When a share keeps on falling you have to decide whether the decline is terminal or how good the chances are of a recovery at some point. In some cases you will just be throwing good money after bad, and just because the shares have traded at a higher level in the past doesn’t mean that they will necessarily do so again if the fundamental changes to the business are terminal. But we also see cases where there is a temporary decline followed by quite a strong recovery, especially where the business is reliant on factors that are cyclical - such as in the natural resources sector as commodity prices fluctuate - or where it has suffered from shorting or a persistent seller, or even a combination of all of these. I believe that Petra Diamonds (PDL) fits into that category, and since covering the company as a buy a while back I have actually ended up taking some shares myself, with a longer term view.
There is no doubt that the diamond market has been weak and there are no immediate signs of a significant recovery, but the forecasts longer term do look more encouraging, and I would expect the closure of the largest diamond mine in the world - Argyle in Australia - to have some positive impact on the market and prices. The company recently issued its results for the year ended June 30 2019, and initially they didn’t seem to go down well with the market – despite being inline with expectations from the last trading update in July. At first glance the accounts look fairly healthy, with revenue of $463 million, down around 6% which pretty much reflected the drop in diamond prices, and operational free cash flow of over $70 million showing a vast improvement on the $61 million outflow the previously year, and reflecting the efforts of the company to reduce costs, and especially capex. The net loss looks bad on paper, but includes an impairment charge of $246 million to reflect the poorer diamond market, and adjusted EBITDA actually came in at $153 million. Petra produced 3.87 million carats during the year, and the current period got off to a good start as well with 705kcts for July and August, plus a weaker Rand is also helping to some degree. It also has one of the largest diamond resources across its operations - including at the famous Cullinan mine which produces some huge stones each year - with reserves of 42.5 million carats, and resources of 250 million carats.
Based on all of that it seems surprising that the market cap is only around £74 million, but the big concern here is the level of debt. Although the recent plummet in share price has also been down to a persistent seller, who should be close to being out if not already so, plus several funds shorting the shares, and accompanied by fairly thin volumes. The shares were trading at around 16p post the full year trading update in July. In terms of the debt, it has $603 million in outstanding 2022 7.25% notes, as well as $120 million in loans from the BEE, and it does look likely to breach the covenants during December and next June as well, but so far the lenders have been very supportive, and I would expect that to continue. Even taking into account the free cash flow that the company is expecting to generate as part of its new Project 2022 overhaul of the business, and assuming that it finds several exceptional stones at Cullinan each year, as has been the norm, there is no way that it will be able to repay all of the outstanding notes as they become due in 2022. But given the mining life of its assets, plus hopefully a stronger diamond market by then, I would expect it to be able to refinance the outstanding amount – as is fairly common with many oil and mining companies that have invested large amounts of money into their assets and in bringing operations into production. It is similar to what we saw with some oil companies during the slump a few years ago, but many of those are now thriving, despite looking in trouble with huge amounts of debt at that time.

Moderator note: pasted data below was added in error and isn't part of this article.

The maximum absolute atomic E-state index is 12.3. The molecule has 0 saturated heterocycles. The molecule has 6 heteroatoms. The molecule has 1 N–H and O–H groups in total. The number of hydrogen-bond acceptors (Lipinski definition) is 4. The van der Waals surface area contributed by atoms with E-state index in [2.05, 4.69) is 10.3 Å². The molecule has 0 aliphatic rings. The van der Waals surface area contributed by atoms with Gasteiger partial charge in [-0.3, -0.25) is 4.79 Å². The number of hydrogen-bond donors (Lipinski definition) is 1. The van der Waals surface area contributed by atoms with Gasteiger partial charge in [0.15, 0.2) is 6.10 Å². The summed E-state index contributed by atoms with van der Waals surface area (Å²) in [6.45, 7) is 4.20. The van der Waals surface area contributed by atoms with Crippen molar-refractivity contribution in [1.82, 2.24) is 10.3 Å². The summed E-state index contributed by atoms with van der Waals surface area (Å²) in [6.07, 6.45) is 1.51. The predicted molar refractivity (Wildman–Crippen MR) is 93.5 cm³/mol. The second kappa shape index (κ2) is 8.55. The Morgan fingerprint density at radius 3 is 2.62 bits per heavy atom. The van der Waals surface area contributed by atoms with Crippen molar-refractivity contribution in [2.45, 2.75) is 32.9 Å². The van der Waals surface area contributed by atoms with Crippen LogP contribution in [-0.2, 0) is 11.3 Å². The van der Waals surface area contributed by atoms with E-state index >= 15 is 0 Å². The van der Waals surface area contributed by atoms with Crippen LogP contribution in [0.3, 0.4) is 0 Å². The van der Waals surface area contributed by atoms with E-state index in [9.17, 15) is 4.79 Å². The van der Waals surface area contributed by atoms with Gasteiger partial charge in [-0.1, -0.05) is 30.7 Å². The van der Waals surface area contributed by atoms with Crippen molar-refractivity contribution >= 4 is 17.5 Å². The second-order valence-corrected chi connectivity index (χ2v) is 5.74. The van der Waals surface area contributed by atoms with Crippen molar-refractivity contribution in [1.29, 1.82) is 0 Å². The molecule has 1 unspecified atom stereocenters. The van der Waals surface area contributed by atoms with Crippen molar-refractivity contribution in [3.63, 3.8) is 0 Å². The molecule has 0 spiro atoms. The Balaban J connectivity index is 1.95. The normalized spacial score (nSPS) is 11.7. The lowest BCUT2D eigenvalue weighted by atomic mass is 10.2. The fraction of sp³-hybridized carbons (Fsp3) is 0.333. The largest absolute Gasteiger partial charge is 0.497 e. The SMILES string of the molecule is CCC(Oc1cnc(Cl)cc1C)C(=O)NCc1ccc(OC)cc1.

It definitely isn’t without risk though and I view it as speculative and one that could take several years to really recovery – assuming that it ever does. But in spite of all that debt and write-downs, the NAV still stands at in excess of £325 million, or roughly five times the market cap. To me that suggests that there could be value here and I’m happy to see how it plays out, although I wouldn’t be throwing the kitchen sink at it until it can show signs of a real turnaround and the market improves. So, in summary, the latest results haven’t done anything to change my view of it being a speculative buy.
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